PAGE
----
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“The worship of the people of Judah in the days of Isaiah had become an empty sham. Little by little, they had laid aside the commandments of God in favor of the commandments of men. As a judgment against them for their wicked presumption, the Lord gave them up to blindness.

This spiritual blindness to the plain truth of God's Word was particularly evident in the prophets, upon whom was poured out ‘a spirit of deep sleep.’ As for the people, the Bible had become to them ‘a sealed book.’ Its teachings were unintelligible to them, as if they were illiterate.

It is not difficult to see how these things apply to the Church today. When God's commands are displaced by the doctrines and commandments of men, the teachers are given over to spiritual blindness and Biblical illiteracy becomes the defining characteristic of the people. People continue to ‘draw near to God,’ but they only render lip-service to Him, since their hearts are not instructed by a love for His precepts. They prefer to follow the dictates of their own wisdom and their worship becomes a vain show.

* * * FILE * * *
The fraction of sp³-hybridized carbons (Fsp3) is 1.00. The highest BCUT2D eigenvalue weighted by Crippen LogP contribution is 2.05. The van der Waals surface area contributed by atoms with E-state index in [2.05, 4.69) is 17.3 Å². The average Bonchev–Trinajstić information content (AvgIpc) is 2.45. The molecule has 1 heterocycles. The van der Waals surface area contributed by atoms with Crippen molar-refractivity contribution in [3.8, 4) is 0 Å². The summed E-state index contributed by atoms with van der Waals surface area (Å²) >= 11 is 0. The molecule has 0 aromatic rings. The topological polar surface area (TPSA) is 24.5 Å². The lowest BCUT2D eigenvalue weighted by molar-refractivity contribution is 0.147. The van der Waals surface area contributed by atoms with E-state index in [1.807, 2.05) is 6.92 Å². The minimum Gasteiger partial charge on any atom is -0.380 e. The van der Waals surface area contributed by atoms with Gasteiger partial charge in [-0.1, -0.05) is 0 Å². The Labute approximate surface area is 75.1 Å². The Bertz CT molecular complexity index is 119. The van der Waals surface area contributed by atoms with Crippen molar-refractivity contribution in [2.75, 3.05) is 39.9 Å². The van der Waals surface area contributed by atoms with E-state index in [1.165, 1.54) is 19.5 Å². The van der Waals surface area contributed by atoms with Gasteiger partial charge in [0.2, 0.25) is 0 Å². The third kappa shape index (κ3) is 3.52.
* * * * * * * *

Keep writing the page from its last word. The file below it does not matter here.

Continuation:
Matthew Henry writes: ‘They do not make the word of God the rule of their worship, nor his will their reason. They worshipped the God of Israel, not according to his appointment, but their own inventions, the directions of their false prophets or their idolatrous kings, or the usages of the nations that were around them. The tradition of the elders was of more value and validity with them than the laws which move God commanded Moses.’

Jesus clearly applied this passage to the superstitious practices of the Pharisees, who elevated human traditions above God's commands in their worship. Paul also alludes to it in Colossians 2:22, by which it is clear that this principle applies with equal force to New Covenant worship. The commandments of men are not to be the rule of worship. When they become so, God gives the Church over to a spirit of stupor, and the people fall into doctrinal ignorance.” (Comin, 220-221)

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